You should try to use the rounded part to your advantage...even in recording your vocals. It will make the reflective characteristics of the room quite unique. You might be surprised at the results of simply repositioning your mic so that you're facing that rounded part and treating the wall behind you.

Just try different setups until you find one that you like.
Old 24th December 2010
  #8
Gear Guru
Odd

Quote:
dandan

would your recommendation get rid of the dullness and bassyness?
Yes. Good vocal booths are pretty much anechoic, no reflections at all. You might expect the recordings to sound dead and dull with all that absorption. The opposite is the case. The vocal hits the mic with no destructive reflections to dull it. Real clarity. Great for acoustic guitar also.

DD
Old 24th December 2010
  #9
Lives for gear
 
amishsixstringe's Avatar
 

Quote:
Originally Posted by bpsrepair View Post
One other thing...I was looking at your room and I actually think that this would be a good room to mix in with minor treatment because of the wierd, rounded shape in the ceiling above the smaller bed. The room will naturally have fewer standing waves to contend with.
This is FALSE. There will be plenty of standing waves. The curve doesn't fix that. Standing waves are not specular.

You just need lots of 4" (or thicker) porous broadband absorption at ALL reflection points, including the ceiling. A rug on the floor helps those reflections.

Generally speaking, specular reflections in vocal recordings take away from intelligibility and crispness. Use digital reverb/delays for space if you don't have a great room.

Neil
Old 24th December 2010
  #10
Gear Guru
 
Ethan Winer's Avatar
 

Lightbulb

Quote:
Originally Posted by mrcimple View Post
does that hinge have any absorbtion properties?
No, but the hinge is narrow so there's no problem with reflections. With acoustics, what matters is total surface area.

--Ethan

________________
The Acoustic Treatment Experts
Old 24th December 2010
  #11
Gear Guru
 
Ethan Winer's Avatar
 

Lightbulb

Quote:
Originally Posted by amature08 View Post
room only used for recording, no mixing. would that PVB by itself really do the job?
Yes, it will do the job by itself. There are two "slide show" videos on the RealTraps site that let you hear Before and After in two different small live sounding rooms:

RealTraps - PVB Demo (Doug)
RealTraps - PVB Demo (Kelly)

--Ethan

________________
The Acoustic Treatment Experts
Old 24th December 2010
  #12
Gear Head
 

How about my low ceiling? It's only 6 foot high!!

I've had to attenuate between 10-15db for 120hz and 200hz frequencies, is this normal? or is because of the bass build up in the room?

Quote:
Originally Posted by Ethan Winer View Post
Yes, it will do the job by itself. There are two "slide show" videos on the RealTraps site that let you hear Before and After in two different small live sounding rooms:

RealTraps - PVB Demo (Doug)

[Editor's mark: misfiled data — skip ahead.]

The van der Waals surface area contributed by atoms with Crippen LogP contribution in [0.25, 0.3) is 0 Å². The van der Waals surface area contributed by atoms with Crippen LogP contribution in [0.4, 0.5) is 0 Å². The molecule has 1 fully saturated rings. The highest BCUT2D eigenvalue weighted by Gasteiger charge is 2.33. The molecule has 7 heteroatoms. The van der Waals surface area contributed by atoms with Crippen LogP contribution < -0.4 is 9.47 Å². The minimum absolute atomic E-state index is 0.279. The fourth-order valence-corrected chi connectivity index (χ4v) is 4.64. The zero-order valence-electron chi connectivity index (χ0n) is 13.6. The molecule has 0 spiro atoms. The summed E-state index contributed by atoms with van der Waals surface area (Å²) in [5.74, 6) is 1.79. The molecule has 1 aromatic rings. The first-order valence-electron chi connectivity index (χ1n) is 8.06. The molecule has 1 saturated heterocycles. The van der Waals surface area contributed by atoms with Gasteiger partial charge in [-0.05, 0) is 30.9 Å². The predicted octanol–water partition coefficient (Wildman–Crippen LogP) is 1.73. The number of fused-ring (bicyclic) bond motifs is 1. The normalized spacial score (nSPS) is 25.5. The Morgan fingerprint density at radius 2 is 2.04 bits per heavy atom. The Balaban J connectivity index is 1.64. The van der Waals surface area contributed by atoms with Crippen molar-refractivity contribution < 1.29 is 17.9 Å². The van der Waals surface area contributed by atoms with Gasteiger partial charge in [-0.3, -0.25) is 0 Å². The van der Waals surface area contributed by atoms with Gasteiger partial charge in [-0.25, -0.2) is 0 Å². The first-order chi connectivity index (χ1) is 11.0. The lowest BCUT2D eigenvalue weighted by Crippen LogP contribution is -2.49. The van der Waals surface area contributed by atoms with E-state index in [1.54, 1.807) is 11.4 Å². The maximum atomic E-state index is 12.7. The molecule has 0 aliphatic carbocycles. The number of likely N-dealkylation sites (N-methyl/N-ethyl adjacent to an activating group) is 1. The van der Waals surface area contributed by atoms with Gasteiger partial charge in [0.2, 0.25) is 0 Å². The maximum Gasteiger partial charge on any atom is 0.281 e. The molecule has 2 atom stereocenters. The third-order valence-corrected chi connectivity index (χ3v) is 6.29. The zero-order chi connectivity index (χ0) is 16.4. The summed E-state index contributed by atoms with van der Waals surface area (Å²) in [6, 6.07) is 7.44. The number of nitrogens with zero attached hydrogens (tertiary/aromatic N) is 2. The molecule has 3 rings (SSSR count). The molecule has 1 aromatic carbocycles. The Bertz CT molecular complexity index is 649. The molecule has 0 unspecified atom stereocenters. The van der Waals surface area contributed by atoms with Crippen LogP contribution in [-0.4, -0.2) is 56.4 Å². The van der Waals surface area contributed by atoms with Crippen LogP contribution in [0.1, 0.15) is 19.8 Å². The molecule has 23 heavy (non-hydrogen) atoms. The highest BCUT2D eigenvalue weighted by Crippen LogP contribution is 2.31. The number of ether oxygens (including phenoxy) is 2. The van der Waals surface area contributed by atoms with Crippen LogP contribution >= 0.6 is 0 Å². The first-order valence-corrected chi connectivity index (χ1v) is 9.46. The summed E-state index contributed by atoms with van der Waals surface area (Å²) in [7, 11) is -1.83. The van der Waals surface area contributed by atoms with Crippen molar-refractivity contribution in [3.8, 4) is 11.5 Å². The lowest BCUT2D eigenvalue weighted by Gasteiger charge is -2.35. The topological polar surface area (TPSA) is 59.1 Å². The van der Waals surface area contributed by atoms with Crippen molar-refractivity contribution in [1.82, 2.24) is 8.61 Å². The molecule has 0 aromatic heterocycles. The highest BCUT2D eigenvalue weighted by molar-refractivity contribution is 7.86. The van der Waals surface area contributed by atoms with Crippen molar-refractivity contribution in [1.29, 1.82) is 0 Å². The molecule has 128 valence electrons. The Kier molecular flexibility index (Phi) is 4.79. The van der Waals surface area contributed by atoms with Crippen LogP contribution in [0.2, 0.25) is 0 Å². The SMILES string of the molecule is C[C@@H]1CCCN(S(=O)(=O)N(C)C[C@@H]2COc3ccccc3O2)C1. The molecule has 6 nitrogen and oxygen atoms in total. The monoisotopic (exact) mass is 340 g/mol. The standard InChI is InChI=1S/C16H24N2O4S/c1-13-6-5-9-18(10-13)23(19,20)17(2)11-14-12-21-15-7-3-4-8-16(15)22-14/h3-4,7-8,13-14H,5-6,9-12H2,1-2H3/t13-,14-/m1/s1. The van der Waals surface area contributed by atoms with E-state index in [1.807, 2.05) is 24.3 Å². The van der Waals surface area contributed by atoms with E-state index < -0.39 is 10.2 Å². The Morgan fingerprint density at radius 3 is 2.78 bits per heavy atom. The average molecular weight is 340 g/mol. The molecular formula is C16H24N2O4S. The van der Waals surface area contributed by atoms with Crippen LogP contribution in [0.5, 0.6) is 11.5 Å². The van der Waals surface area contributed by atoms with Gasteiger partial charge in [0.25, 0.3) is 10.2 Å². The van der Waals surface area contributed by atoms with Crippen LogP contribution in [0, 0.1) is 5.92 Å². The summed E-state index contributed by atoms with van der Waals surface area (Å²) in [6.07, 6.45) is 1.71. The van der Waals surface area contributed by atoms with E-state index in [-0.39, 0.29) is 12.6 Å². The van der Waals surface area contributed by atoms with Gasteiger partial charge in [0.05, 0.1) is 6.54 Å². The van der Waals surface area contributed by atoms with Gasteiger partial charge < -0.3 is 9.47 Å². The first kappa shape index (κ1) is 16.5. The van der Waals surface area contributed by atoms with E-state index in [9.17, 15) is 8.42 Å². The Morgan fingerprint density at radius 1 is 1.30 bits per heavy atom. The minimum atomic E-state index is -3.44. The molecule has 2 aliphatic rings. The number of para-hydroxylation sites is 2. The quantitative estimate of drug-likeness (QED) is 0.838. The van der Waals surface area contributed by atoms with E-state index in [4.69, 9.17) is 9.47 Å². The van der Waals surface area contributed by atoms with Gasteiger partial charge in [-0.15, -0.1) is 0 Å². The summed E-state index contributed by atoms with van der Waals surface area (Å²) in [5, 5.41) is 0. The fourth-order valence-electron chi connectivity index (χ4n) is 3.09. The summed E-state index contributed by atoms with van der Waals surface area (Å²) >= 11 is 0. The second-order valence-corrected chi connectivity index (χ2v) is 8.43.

RealTraps - PVB Demo (Kelly)

--Ethan

________________
The Acoustic Treatment Experts
Old 25th December 2010
  #13
Gear Guru
 
Ethan Winer's Avatar
 

Lightbulb

Probably bass build-up in the room. Corner bass traps always help, and so does absorption above the microphone and singer. Or record sitting down to reduce the strength of ceiling reflections.

--Ethan

________________
The Acoustic Treatment Experts
Old 27th December 2010
  #14
Gear Head
 

Quote:
Originally Posted by DanDan View Post
The biggest source of damage to the pure sound of the voice entering the mic is nearby reflections. Kill them all.....
Move away from the walls when recording. The centre of the room probably but definitely not near anything.
You need something overhead. A four inch panel with a four inch airgap above it would be great. A group of similar panels on stands all around you will complete the job. We sometimes see a semi circle behind the mic and it causes me to wonder. That is in the reject side of a cardioid mic. I have seen panels behind, but again the head must block sound coming from that direction. Experiment with these notions, it is easy to hear the room sound.
Reflection filters are too small to do a big job.
GIK and RealTraps have bigger efforts but full size panels on stands would be even better. Great for other recordings and mixing also.
Panels can be attached to mic stands or manufacturer's stands. I note SOS frequently recommend a duvet draped over a horizontal mic stand boom.
Good, but be careful that the duvet surface is not acoustically reflective.

DD
whats the difference in bass traps and acoustic panels?
Old 29th December 2010
  #15
Gear Guru
Basics

There are well written articles introducing the basics of room treatment and setup at RealTraps and GIK, studiotips.com and johnlsayers.com
Everyone starting has the same questions, so the are almost all answered in those articles. Try that, and if some specific questions appear, or some difficulty in understanding, do come back to us.
DD